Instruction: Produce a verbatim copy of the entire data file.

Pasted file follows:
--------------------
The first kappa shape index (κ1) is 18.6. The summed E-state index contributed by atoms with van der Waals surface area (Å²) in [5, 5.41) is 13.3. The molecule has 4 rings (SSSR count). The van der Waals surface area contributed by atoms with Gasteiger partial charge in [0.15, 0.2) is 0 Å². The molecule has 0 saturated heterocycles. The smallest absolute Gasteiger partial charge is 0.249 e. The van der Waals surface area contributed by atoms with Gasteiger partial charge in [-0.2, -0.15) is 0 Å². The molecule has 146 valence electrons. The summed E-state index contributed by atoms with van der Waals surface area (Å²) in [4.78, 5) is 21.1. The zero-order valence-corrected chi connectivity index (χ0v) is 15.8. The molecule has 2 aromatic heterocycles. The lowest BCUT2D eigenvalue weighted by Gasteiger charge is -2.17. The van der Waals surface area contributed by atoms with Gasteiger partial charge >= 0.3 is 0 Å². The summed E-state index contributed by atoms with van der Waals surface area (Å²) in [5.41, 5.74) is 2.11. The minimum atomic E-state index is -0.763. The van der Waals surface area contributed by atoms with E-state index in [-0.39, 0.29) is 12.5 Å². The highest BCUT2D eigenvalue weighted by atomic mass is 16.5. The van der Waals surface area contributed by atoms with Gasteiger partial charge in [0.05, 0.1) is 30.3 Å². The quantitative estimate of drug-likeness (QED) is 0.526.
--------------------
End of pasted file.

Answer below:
The first kappa shape index (κ1) is 18.6. The summed E-state index contributed by atoms with van der Waals surface area (Å²) in [5, 5.41) is 13.3. The molecule has 4 rings (SSSR count). The van der Waals surface area contributed by atoms with Gasteiger partial charge in [0.15, 0.2) is 0 Å². The molecule has 0 saturated heterocycles. The smallest absolute Gasteiger partial charge is 0.249 e. The van der Waals surface area contributed by atoms with Gasteiger partial charge in [-0.2, -0.15) is 0 Å². The molecule has 146 valence electrons. The summed E-state index contributed by atoms with van der Waals surface area (Å²) in [4.78, 5) is 21.1. The zero-order valence-corrected chi connectivity index (χ0v) is 15.8. The molecule has 2 aromatic heterocycles. The lowest BCUT2D eigenvalue weighted by Gasteiger charge is -2.17. The van der Waals surface area contributed by atoms with Gasteiger partial charge >= 0.3 is 0 Å². The summed E-state index contributed by atoms with van der Waals surface area (Å²) in [5.41, 5.74) is 2.11. The minimum atomic E-state index is -0.763. The van der Waals surface area contributed by atoms with E-state index in [-0.39, 0.29) is 12.5 Å². The highest BCUT2D eigenvalue weighted by atomic mass is 16.5. The van der Waals surface area contributed by atoms with Gasteiger partial charge in [0.05, 0.1) is 30.3 Å². The quantitative estimate of drug-likeness (QED) is 0.526.